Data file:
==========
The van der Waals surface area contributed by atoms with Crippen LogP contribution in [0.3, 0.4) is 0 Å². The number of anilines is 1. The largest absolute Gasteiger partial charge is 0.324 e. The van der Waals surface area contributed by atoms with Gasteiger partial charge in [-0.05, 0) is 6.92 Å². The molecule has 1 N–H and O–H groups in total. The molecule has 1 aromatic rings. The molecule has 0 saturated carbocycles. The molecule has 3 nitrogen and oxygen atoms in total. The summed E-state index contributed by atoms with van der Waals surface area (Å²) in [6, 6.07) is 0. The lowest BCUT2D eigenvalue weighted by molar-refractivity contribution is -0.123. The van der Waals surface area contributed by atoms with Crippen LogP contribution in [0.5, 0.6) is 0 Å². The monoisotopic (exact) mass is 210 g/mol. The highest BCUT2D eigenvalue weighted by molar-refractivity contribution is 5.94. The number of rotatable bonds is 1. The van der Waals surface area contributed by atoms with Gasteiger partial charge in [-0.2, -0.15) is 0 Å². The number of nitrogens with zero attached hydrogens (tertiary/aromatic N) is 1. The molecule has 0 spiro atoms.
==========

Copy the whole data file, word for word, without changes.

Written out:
The van der Waals surface area contributed by atoms with Crippen LogP contribution in [0.3, 0.4) is 0 Å². The number of anilines is 1. The largest absolute Gasteiger partial charge is 0.324 e. The van der Waals surface area contributed by atoms with Gasteiger partial charge in [-0.05, 0) is 6.92 Å². The molecule has 1 N–H and O–H groups in total. The molecule has 1 aromatic rings. The molecule has 0 saturated carbocycles. The molecule has 3 nitrogen and oxygen atoms in total. The summed E-state index contributed by atoms with van der Waals surface area (Å²) in [6, 6.07) is 0. The lowest BCUT2D eigenvalue weighted by molar-refractivity contribution is -0.123. The van der Waals surface area contributed by atoms with Crippen LogP contribution in [0.5, 0.6) is 0 Å². The monoisotopic (exact) mass is 210 g/mol. The highest BCUT2D eigenvalue weighted by molar-refractivity contribution is 5.94. The number of rotatable bonds is 1. The van der Waals surface area contributed by atoms with Gasteiger partial charge in [-0.2, -0.15) is 0 Å². The number of nitrogens with zero attached hydrogens (tertiary/aromatic N) is 1. The molecule has 0 spiro atoms.